An even more notable surprise is William's fathering of a child when he's only sixteen. We don't find out until the infant is already born and we're led to wonder what else we aren't seeing. These are subtle reminders that no documentary can take us all the way inside, or even halfway there, or even 1% or 1% of 1%. This missing material, rather than creating a gap in our involvement, increases it because it allows our imagination to make the leap and fill in that gap. Hoop Dreams feels entirely committed to its subjects and yet just removed enough so that we're not completely suckered. An ambiguity lingers: is the coach a manipulative bully or a tough-love pragmatist who's doing the best for his players? Are Arthur's dad and William's brother victims of economic oppression and social conditioning or is their own weakness and/or pride to blame? Or both? We care about these people, and yet we do not, and cannot, know them completely.

But we know ourselves, and certain aspects of their experience are universal. We can relate to Arthur visiting his old school, the one he had to leave, with an ambivalent mixture of nostalgia (the especially potent kind when only a few years have passed yet there's already so much water under the bridge), lingering bitterness, and a pride that he's made his way without them (his public school team will go further in the championships than the elite private school he couldn't afford). We can relate to the parents watching their sons go off to college, teetering between cheerful pride at their accomplishments and a gut-wrenching, fearful anticipation of all the mistakes they will make, some of them perhaps uncorrectable. We can relate to the slow deflation of dreams, taken down a notch by the slow grind of the frustrating ability to measure up to one's own ambitions and the sense that the hubris involved was completely out-of-proportion (yet clinging to the shreds of whatever part of the dreams remain).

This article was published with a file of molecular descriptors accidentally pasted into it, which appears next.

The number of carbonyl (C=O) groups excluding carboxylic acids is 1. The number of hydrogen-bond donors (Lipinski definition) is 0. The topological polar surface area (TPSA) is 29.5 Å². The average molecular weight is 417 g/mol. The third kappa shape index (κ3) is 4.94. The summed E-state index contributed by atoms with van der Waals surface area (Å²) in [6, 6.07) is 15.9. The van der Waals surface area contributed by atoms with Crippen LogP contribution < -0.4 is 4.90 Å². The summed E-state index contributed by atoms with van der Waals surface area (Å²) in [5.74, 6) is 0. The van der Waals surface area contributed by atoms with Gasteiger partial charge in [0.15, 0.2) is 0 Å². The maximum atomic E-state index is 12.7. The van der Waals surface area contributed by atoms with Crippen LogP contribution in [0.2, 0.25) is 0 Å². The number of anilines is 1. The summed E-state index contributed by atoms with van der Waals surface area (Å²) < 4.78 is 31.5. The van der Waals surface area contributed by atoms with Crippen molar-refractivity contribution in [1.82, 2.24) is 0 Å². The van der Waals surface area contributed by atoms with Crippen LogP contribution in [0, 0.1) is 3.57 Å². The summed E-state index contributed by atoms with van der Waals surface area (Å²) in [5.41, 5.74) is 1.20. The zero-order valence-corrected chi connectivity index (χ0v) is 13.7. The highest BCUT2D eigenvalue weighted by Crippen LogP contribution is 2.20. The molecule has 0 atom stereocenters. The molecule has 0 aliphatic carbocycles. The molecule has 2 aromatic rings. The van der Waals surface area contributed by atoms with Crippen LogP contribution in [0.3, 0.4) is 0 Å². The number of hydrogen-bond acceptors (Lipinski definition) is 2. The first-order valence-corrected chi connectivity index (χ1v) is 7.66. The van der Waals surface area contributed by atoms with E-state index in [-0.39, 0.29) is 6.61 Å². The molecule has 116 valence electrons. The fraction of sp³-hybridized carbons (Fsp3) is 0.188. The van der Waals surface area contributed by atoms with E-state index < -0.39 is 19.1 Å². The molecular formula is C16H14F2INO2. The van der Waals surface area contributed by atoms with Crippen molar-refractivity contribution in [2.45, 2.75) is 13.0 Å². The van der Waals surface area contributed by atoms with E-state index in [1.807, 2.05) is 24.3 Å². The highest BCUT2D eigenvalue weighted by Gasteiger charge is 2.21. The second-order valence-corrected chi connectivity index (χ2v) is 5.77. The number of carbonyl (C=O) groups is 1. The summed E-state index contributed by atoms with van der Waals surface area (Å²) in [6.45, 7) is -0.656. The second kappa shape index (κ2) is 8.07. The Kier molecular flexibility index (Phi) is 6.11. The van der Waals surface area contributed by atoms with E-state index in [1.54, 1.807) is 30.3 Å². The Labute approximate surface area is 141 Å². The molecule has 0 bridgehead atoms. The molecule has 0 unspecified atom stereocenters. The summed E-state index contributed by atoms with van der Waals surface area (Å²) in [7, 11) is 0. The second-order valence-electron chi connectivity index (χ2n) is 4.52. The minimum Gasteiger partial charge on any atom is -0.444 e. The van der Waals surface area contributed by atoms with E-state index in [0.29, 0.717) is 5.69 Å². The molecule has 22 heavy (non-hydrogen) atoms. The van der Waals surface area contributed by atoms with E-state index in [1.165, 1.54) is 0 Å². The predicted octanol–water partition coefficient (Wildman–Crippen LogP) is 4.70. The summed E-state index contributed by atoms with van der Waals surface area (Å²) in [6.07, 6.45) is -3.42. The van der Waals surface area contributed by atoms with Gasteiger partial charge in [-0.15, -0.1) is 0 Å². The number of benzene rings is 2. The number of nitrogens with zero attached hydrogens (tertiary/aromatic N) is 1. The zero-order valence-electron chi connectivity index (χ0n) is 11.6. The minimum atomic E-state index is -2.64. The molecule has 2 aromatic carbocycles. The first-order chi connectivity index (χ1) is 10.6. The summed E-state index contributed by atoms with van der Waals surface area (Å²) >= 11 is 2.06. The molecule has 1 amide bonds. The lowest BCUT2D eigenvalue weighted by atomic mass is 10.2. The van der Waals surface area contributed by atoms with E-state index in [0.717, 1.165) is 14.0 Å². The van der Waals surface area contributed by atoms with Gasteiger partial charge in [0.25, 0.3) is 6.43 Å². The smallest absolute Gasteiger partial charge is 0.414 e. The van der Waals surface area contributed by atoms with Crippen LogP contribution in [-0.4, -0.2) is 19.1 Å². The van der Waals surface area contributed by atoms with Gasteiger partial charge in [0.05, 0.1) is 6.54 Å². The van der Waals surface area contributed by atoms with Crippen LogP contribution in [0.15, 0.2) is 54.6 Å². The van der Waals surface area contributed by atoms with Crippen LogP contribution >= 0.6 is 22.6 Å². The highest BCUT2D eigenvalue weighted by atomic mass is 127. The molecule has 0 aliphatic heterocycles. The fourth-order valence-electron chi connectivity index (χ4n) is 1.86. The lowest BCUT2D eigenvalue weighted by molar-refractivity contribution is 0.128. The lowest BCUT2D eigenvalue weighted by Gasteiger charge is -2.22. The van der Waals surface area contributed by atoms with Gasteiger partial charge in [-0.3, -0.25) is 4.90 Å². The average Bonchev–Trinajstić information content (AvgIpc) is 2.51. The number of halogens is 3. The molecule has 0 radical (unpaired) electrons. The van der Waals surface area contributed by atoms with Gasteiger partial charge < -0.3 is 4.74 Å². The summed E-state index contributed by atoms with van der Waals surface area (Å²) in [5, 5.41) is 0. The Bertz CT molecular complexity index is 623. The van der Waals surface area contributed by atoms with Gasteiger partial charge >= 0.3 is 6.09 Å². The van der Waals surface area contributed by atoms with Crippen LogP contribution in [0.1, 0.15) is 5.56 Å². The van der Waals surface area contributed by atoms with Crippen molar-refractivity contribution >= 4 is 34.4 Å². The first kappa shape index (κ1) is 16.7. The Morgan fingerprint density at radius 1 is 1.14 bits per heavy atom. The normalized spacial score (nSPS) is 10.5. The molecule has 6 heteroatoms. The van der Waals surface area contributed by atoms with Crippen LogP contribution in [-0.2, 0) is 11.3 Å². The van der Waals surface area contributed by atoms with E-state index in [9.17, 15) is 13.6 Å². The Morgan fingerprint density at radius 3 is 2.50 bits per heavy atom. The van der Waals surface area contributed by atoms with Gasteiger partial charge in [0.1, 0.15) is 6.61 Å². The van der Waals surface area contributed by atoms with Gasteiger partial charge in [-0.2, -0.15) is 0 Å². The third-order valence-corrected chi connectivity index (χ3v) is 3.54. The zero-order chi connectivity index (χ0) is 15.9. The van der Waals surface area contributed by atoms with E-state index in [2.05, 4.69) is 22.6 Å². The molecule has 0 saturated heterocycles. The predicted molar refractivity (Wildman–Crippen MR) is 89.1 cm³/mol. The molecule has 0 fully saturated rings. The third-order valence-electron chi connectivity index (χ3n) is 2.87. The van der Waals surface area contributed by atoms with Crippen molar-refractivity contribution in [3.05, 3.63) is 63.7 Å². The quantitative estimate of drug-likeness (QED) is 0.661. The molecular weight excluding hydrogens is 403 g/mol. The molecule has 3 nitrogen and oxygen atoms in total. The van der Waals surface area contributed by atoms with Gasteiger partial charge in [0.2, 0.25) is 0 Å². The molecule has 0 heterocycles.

We can relate to all these things because they are fairly universal parts of growing up and, to varying degrees, Arthur's and William's stories are our own. Hoop Dreams is that hoariest of cliches, a coming-of-age story but it's one without an end because the truth is that no one ever really comes of age, we just keep growing and looking back wistfully on what passed, trying to make sense of it all. Here that's more easily done with the help of a camera and film editing equipment, but there's still no complete conclusion, with everyone's character arcs resolved. It would be nice to put a period at the end of Hoop Dreams and tie a nice bow around it, and certainly the high school careers of its two protagonists give it a beginning, middle, and end. To know for sure that Arthur's dad has learned his lesson and will stick around, that the boys have gotten over their slacker years and will become responsible, happy adults is tempting. And we get closing titles which sort of try do this; yet too much has passed for a neat resolution to stick. We're left with uncertainty and speculation. Then again, it's perversely satisfying to hear the truth that life continues and nothing is resolved. The upshot is that you still get to hold onto your dreams, hoop or otherwise.